How you can use contract manufacturing to grow your business


Metal grinder making sparks - contract manufacturing

Metal grinder making sparks - contract manufacturing

The evolution in online business has opened up new opportunities and new business models that are becoming increasingly popular. And for a reason. If you’ve been considering scaling up your business to take on global online sales, you may be wondering about the best way to source, manage and distribute products. What if you could produce and sell products “without having to invest in machinery, equipment or specialized product knowledge”? Contract manufacturing may be an option for you to grow your business.

Entrepreneurs and businesses of all sizes are leveraging the power of contract manufacturing to get their own custom products manufactured quickly and sell into global markets. Now may be the perfect time to get to know more about the many benefits of contract manufacturing for companies of any size, even for those with limited resources.

Product design, production and distribution

Contract manufacturing (CM) is a form of outsourcing between a manufacturing firm (known as contract manufacturer) and the hiring company to produce a finished product or parts. Usually, a company has two options. They can invest and purchase the machinery and factory to make the product themselves or hire an outside company (i.e. a CM) with already-established production lines to make it for them.

Contract manufacturers can handle many aspects of product development, production and distribution:

  • Manufacturing and assembly of your product
  • Design and engineering of your product
  • Quality Control
  • Management of your orders
  • Management or consolidation of the supply chain
  • Planning and coordinating shipping and logistics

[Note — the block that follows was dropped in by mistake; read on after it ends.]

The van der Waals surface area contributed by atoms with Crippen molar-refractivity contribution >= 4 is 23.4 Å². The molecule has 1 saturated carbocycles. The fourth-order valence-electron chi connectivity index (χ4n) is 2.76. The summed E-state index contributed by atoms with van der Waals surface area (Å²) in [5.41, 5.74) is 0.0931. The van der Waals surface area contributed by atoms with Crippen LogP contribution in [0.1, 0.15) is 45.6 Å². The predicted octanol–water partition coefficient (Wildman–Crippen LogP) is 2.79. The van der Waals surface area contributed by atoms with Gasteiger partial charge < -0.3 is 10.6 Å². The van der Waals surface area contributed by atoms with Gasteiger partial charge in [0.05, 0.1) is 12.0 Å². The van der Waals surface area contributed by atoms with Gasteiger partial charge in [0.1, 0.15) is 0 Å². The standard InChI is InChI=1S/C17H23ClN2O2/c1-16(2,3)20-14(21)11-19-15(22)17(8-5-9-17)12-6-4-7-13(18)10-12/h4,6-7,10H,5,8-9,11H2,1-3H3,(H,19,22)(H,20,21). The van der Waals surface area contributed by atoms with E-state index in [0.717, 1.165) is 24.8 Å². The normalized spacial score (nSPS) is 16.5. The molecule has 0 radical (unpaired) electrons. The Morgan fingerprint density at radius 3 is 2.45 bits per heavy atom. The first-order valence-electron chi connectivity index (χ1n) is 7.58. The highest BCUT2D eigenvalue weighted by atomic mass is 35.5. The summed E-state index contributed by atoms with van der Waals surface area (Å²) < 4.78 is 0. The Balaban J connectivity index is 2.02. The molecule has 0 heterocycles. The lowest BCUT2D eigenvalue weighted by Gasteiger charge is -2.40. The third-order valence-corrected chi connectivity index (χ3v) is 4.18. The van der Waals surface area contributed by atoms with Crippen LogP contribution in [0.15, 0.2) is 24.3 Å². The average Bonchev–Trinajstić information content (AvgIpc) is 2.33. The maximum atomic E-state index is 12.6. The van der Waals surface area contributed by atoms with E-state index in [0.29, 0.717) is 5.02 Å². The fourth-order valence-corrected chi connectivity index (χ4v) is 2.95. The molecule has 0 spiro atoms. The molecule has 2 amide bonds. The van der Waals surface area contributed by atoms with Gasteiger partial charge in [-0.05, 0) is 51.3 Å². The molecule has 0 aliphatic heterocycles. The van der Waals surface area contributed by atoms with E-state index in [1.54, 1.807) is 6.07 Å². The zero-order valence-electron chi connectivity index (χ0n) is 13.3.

The benefits of contract manufacturing

  • Cost savings
    • Outsourcing your product to a CM means not having to waste capital on any maintenance and operational costs of tools, machinery, and equipment.
    • A CM lifts the burden of hiring, salaries, wages, HR, and benefits for the operators.
  • Allocation of resources
    • The costs one can shave off can be allocated to other vital areas such as your marketing budget.
  • Shorter lead time
    • Hiring a CM will allow you to leverage a CM’s existing supply chain network and expertise to provide you with faster lead times.
  • Quality
    • Reputable CM’s will have quality control processes in place throughout the production process to improve your product’s production quality.
  • Advanced skill sets
    • Companies can supplement their lack of manufacturing knowledge by working with a CM. A good CM will have established connections with raw material suppliers and have a better understanding of producing your product.
    • Experience can include different types of materials and properties, tooling, production lines, quality and testing required to create your product as efficiently and cost-effectively as possible.
  • Engineering & development support
    • Depending on the scope and size of the CM, a CM may be able to provide you with development and engineering support to get your project off the ground.

Who needs a contract manufacturer?

While it’s true that large business partnerships seem to get all the attention, contract manufacturers can work with a business of almost any size. As long as you have a product, working with a CM is an option worth considering.

Large companies have the capital to invest in their very own production lines, so why do they often avoid this option? Simply put, setting up a factory requires a huge investment of time, money, resources and unnecessary risk. When billions of dollars are on the line, larger companies know they should be focused on activities that generate revenue.

It’s no coincidence companies like Apple, Nike, Black & Decker and are marketing powerhouses, and they allocate their resources on branding, innovation, and the constant churning of new innovative products and designs. They recognize that their core strength rests on innovating the next big thing.

Who can benefit from a contract manufacturer?

  • Startups
    • Most businesses can benefit from working with a CM, including startups, which can take advantage of leveraging the resources of CMs without over-straining their own sometimes limited resources.